Alzheimer's Disease Causes, Stages, and Symptoms (cont.)
Howard Crystal, MD
Melissa Conrad Stöppler, MD
Melissa Conrad Stöppler, MD
Melissa Conrad Stöppler, MD, is a U.S. board-certified Anatomic Pathologist with subspecialty training in the fields of Experimental and Molecular Pathology. Dr. Stöppler's educational background includes a BA with Highest Distinction from the University of Virginia and an MD from the University of North Carolina. She completed residency training in Anatomic Pathology at Georgetown University followed by subspecialty fellowship training in molecular diagnostics and experimental pathology.
In this Article
Non-drug based treatments for Alzheimer's disease
Non-medication based treatments include maximizing patients' opportunities for social interaction and participating in activities such as walking, singing, dancing that they can still enjoy. Cognitive rehabilitation, (whereby a patient practices on a computer program for training memory), may or may not be of benefit. Further studies of this method are needed.
Treatment of psychiatric symptoms in Alzheimer's disease
Symptoms of Alzheimer's disease include agitation, depression, hallucinations, anxiety, and sleep disorders. Standard psychiatric drugs are widely used to treat these symptoms although none of these drugs have been specifically approved by the FDA for treating these symptoms in patients with Alzheimer's disease. If these behaviors are infrequent or mild, they often do not require treatment with medication. Non-pharmacologic measures can be very useful.
Nevertheless, frequently these symptoms are so severe that it becomes impossible for caregivers to take care of the patient, and treatment with medication to control these symptoms becomes necessary. Agitation is common, particularly in middle and later stages of Alzheimer's disease. Many different classes of agents have been tried to treat agitation including:
Studies are conflicting about the usefulness of these different drug classes. It was thought that newer, atypical antipsychotic agents such as clozapine (Clozaril), risperidone (Risperdal), olanzapine (Zyprexa, Zydis), quetiapine (Seroquel), and ziprasidone (Geodon) might have advantages over the older antipsychotic agents because of their fewer and less severe side effects and the patients' ability to tolerate them. However, more recent studies have not demonstrated superiority of the newer antipsychotics. Some research shows that these newer antipsychotics may be associated with increased risk of stroke or sudden death than the older antipsychotics, but many physicians believe this question is still not resolved.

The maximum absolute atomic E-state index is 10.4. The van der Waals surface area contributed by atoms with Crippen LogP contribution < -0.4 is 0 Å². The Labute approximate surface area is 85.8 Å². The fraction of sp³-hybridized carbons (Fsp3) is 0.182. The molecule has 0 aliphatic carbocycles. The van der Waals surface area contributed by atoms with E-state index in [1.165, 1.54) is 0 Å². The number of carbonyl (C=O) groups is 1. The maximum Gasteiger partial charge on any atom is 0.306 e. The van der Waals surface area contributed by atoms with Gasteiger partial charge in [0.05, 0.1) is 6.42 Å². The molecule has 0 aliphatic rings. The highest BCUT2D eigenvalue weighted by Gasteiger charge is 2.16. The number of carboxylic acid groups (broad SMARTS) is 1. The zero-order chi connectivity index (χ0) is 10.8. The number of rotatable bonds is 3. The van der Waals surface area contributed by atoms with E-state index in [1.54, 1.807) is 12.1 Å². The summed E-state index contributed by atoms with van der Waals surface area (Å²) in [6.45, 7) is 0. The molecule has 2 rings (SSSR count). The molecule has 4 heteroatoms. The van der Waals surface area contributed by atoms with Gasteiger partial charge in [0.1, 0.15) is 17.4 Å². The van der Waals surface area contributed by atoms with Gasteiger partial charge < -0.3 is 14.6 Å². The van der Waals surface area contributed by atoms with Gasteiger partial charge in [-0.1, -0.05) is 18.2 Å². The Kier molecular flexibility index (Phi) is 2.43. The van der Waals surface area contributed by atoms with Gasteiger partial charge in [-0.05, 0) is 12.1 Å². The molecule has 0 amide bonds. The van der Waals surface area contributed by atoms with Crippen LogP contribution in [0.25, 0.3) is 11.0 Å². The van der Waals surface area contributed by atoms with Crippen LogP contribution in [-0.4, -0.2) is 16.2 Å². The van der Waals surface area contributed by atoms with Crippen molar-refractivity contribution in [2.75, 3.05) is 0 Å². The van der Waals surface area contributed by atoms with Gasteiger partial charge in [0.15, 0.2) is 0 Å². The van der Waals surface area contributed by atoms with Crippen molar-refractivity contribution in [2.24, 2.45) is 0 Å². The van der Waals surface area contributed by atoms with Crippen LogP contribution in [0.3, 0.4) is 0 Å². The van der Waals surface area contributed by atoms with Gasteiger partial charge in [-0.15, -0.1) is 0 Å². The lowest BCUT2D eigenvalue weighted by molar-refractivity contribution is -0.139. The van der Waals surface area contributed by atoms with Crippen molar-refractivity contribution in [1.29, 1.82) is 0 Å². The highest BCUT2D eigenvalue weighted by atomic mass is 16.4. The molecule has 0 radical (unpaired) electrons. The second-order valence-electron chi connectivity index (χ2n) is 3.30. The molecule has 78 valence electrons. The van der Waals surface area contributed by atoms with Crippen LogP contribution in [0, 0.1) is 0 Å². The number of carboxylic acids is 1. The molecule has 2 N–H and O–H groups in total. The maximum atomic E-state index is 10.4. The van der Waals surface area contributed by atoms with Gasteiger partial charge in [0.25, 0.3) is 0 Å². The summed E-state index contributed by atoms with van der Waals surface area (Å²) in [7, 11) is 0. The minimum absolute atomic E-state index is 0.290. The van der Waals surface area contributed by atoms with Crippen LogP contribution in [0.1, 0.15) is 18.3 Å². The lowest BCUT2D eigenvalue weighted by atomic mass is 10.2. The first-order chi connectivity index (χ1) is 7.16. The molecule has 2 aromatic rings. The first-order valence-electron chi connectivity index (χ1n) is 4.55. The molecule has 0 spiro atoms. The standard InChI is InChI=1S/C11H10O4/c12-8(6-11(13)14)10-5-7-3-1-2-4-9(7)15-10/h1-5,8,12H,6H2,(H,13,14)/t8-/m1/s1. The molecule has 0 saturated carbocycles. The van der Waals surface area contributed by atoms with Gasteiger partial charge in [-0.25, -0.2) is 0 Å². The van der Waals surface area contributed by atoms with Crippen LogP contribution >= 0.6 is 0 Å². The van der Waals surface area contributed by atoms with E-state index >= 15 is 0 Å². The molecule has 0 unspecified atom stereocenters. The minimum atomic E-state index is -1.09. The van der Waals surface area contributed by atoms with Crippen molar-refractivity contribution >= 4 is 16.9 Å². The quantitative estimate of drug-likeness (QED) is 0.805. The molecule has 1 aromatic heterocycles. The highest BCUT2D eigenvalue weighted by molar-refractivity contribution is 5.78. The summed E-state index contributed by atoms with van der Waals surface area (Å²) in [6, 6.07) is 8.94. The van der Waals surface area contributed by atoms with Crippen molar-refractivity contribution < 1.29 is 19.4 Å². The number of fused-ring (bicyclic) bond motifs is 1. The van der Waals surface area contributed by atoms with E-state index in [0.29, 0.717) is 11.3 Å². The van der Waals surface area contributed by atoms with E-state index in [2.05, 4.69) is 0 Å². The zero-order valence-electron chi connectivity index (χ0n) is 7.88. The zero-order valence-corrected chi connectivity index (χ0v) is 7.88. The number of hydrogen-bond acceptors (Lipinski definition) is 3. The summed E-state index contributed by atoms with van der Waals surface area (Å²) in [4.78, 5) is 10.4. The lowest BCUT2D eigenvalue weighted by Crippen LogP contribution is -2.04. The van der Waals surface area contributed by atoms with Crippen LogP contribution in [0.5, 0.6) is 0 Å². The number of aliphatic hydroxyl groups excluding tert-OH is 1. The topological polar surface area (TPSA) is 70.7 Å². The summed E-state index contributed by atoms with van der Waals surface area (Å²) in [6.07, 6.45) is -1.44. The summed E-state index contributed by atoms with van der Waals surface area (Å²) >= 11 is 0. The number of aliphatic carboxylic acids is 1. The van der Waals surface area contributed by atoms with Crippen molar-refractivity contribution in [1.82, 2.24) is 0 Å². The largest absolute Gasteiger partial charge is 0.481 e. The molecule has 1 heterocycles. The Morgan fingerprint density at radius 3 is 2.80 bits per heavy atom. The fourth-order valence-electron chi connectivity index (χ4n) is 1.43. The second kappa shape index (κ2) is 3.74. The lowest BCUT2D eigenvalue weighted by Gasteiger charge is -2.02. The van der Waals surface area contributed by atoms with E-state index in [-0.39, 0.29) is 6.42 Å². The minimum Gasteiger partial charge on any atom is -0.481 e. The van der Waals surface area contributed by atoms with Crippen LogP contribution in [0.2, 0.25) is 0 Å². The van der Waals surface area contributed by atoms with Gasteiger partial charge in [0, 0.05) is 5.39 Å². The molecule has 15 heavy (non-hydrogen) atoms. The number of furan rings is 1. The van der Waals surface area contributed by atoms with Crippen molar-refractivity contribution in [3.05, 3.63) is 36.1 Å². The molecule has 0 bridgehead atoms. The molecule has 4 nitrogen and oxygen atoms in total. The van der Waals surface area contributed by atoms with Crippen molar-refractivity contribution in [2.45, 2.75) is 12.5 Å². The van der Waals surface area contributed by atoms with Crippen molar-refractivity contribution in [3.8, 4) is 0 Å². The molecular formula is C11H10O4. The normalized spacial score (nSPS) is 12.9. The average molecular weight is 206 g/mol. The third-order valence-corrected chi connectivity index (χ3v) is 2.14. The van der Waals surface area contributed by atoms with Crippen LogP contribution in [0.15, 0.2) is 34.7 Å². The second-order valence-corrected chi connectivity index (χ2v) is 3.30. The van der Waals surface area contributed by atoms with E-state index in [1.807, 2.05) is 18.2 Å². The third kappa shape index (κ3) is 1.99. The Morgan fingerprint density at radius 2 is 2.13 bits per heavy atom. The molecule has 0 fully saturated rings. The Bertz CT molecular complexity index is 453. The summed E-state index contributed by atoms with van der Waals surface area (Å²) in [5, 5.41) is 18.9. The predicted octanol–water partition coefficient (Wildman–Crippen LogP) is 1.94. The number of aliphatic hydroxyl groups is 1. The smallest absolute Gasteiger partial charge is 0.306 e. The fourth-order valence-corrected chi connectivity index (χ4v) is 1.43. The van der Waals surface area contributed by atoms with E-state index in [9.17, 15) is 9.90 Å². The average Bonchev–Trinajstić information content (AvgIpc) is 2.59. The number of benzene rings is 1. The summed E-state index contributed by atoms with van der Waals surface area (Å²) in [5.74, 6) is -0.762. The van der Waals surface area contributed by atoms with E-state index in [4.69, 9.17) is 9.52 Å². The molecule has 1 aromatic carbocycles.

Apathy and difficulty concentrating occur in most Alzheimer's disease patients and should not be treated with antidepressant medications. However, many Alzheimer's disease patients have other symptoms of depression including sustained feelings of unhappiness and/or inability to enjoy their usual activities. Such patients may benefit from a trial of antidepressant medication. Most physicians will try selective serotonin reuptake inhibitors (SSRIs), such as sertraline (Zoloft), citalopram (Celexa), or fluoxetine (Prozac), as first-line agents for treating depression in Alzheimer's disease.
Anxiety is another symptom in Alzheimer's disease that occasionally requires treatment. Benzodiazepines such as diazepam (Valium) or lorazepam (Ativan) may be associated with increased confusion and memory impairment. Non-benzodiazepine anxiolytics, such as buspirone (Buspar) or SSRIs, are probably preferable.
Difficulty sleeping (insomnia) occurs in many patients with Alzheimer's disease at some point in the course of their disease. Many Alzheimer's disease specialists prefer the use of sedating atypical antidepressants such as trazodone (Desyrel). However, other specialists may recommend other classes of medications. Sleep improvement measures, such as sunlight, adequate treatment of pain, and limiting nighttime fluids to prevent the need for urination, should also be implemented.
Medically Reviewed by a Doctor on 9/17/2015
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